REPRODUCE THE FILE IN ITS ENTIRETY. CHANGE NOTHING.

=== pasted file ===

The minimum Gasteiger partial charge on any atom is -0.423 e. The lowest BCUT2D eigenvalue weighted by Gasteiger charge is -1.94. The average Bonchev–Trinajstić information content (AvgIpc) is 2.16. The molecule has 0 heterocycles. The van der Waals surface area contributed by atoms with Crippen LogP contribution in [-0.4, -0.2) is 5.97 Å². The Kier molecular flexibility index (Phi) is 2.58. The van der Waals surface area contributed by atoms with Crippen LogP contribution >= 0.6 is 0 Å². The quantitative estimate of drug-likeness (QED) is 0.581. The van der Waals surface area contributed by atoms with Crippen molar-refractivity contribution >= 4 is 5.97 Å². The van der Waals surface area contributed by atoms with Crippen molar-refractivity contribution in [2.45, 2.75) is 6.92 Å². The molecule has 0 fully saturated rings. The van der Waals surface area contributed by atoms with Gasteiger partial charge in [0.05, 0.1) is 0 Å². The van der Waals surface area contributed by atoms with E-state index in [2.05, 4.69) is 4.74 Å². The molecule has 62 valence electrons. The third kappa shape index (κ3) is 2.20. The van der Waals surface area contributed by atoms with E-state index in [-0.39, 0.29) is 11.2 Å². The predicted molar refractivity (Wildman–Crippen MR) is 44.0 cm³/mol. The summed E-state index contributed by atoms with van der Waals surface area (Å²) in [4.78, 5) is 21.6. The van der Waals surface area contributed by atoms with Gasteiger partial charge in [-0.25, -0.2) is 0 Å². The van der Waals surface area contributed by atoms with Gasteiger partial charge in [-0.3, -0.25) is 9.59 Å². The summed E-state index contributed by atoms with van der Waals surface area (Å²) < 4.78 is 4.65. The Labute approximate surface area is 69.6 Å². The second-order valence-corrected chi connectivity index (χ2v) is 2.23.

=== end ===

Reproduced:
The minimum Gasteiger partial charge on any atom is -0.423 e. The lowest BCUT2D eigenvalue weighted by Gasteiger charge is -1.94. The average Bonchev–Trinajstić information content (AvgIpc) is 2.16. The molecule has 0 heterocycles. The van der Waals surface area contributed by atoms with Crippen LogP contribution in [-0.4, -0.2) is 5.97 Å². The Kier molecular flexibility index (Phi) is 2.58. The van der Waals surface area contributed by atoms with Crippen LogP contribution >= 0.6 is 0 Å². The quantitative estimate of drug-likeness (QED) is 0.581. The van der Waals surface area contributed by atoms with Crippen molar-refractivity contribution >= 4 is 5.97 Å². The van der Waals surface area contributed by atoms with Crippen molar-refractivity contribution in [2.45, 2.75) is 6.92 Å². The molecule has 0 fully saturated rings. The van der Waals surface area contributed by atoms with Gasteiger partial charge in [0.05, 0.1) is 0 Å². The van der Waals surface area contributed by atoms with E-state index in [2.05, 4.69) is 4.74 Å². The molecule has 62 valence electrons. The third kappa shape index (κ3) is 2.20. The van der Waals surface area contributed by atoms with E-state index in [-0.39, 0.29) is 11.2 Å². The predicted molar refractivity (Wildman–Crippen MR) is 44.0 cm³/mol. The summed E-state index contributed by atoms with van der Waals surface area (Å²) in [4.78, 5) is 21.6. The van der Waals surface area contributed by atoms with Gasteiger partial charge in [-0.25, -0.2) is 0 Å². The van der Waals surface area contributed by atoms with Gasteiger partial charge in [-0.3, -0.25) is 9.59 Å². The summed E-state index contributed by atoms with van der Waals surface area (Å²) < 4.78 is 4.65. The Labute approximate surface area is 69.6 Å². The second-order valence-corrected chi connectivity index (χ2v) is 2.23.